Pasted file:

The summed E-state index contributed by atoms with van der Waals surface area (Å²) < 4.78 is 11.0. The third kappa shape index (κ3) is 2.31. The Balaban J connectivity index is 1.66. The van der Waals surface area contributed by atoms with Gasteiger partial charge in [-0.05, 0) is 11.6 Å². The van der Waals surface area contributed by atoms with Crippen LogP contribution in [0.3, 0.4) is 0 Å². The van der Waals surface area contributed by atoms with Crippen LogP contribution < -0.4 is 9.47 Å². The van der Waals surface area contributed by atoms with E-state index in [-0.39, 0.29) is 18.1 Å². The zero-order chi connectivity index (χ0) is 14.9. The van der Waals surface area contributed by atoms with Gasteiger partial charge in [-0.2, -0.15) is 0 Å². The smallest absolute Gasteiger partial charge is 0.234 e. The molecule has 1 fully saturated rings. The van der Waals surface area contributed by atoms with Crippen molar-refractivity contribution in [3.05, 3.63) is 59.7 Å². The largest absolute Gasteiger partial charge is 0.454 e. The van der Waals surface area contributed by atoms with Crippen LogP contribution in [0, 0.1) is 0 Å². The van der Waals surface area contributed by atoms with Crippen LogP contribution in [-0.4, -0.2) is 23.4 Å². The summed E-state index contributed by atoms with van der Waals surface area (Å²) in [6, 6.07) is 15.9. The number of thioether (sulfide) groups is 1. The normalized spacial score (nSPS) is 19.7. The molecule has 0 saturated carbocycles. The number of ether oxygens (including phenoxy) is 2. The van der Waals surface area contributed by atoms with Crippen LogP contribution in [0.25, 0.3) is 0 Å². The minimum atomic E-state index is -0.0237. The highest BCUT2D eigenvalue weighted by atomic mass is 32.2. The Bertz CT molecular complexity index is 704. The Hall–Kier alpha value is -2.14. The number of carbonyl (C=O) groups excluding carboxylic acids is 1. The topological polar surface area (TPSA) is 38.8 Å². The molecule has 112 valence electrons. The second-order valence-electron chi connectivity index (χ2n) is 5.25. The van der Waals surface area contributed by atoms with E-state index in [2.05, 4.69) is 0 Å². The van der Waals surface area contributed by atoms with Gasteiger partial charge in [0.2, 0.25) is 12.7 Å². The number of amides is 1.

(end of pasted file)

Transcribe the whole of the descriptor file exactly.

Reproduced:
The summed E-state index contributed by atoms with van der Waals surface area (Å²) < 4.78 is 11.0. The third kappa shape index (κ3) is 2.31. The Balaban J connectivity index is 1.66. The van der Waals surface area contributed by atoms with Gasteiger partial charge in [-0.05, 0) is 11.6 Å². The van der Waals surface area contributed by atoms with Crippen LogP contribution in [0.3, 0.4) is 0 Å². The van der Waals surface area contributed by atoms with Crippen LogP contribution < -0.4 is 9.47 Å². The van der Waals surface area contributed by atoms with E-state index in [-0.39, 0.29) is 18.1 Å². The zero-order chi connectivity index (χ0) is 14.9. The van der Waals surface area contributed by atoms with Gasteiger partial charge in [-0.2, -0.15) is 0 Å². The smallest absolute Gasteiger partial charge is 0.234 e. The molecule has 1 fully saturated rings. The van der Waals surface area contributed by atoms with Crippen molar-refractivity contribution in [3.05, 3.63) is 59.7 Å². The largest absolute Gasteiger partial charge is 0.454 e. The van der Waals surface area contributed by atoms with Crippen LogP contribution in [0, 0.1) is 0 Å². The van der Waals surface area contributed by atoms with Crippen LogP contribution in [-0.4, -0.2) is 23.4 Å². The summed E-state index contributed by atoms with van der Waals surface area (Å²) in [6, 6.07) is 15.9. The number of thioether (sulfide) groups is 1. The normalized spacial score (nSPS) is 19.7. The molecule has 0 saturated carbocycles. The number of ether oxygens (including phenoxy) is 2. The van der Waals surface area contributed by atoms with Crippen LogP contribution in [0.25, 0.3) is 0 Å². The minimum atomic E-state index is -0.0237. The highest BCUT2D eigenvalue weighted by atomic mass is 32.2. The Bertz CT molecular complexity index is 704. The Hall–Kier alpha value is -2.14. The number of carbonyl (C=O) groups excluding carboxylic acids is 1. The topological polar surface area (TPSA) is 38.8 Å². The molecule has 112 valence electrons. The second-order valence-electron chi connectivity index (χ2n) is 5.25. The van der Waals surface area contributed by atoms with E-state index in [2.05, 4.69) is 0 Å². The van der Waals surface area contributed by atoms with Gasteiger partial charge in [0.2, 0.25) is 12.7 Å². The number of amides is 1.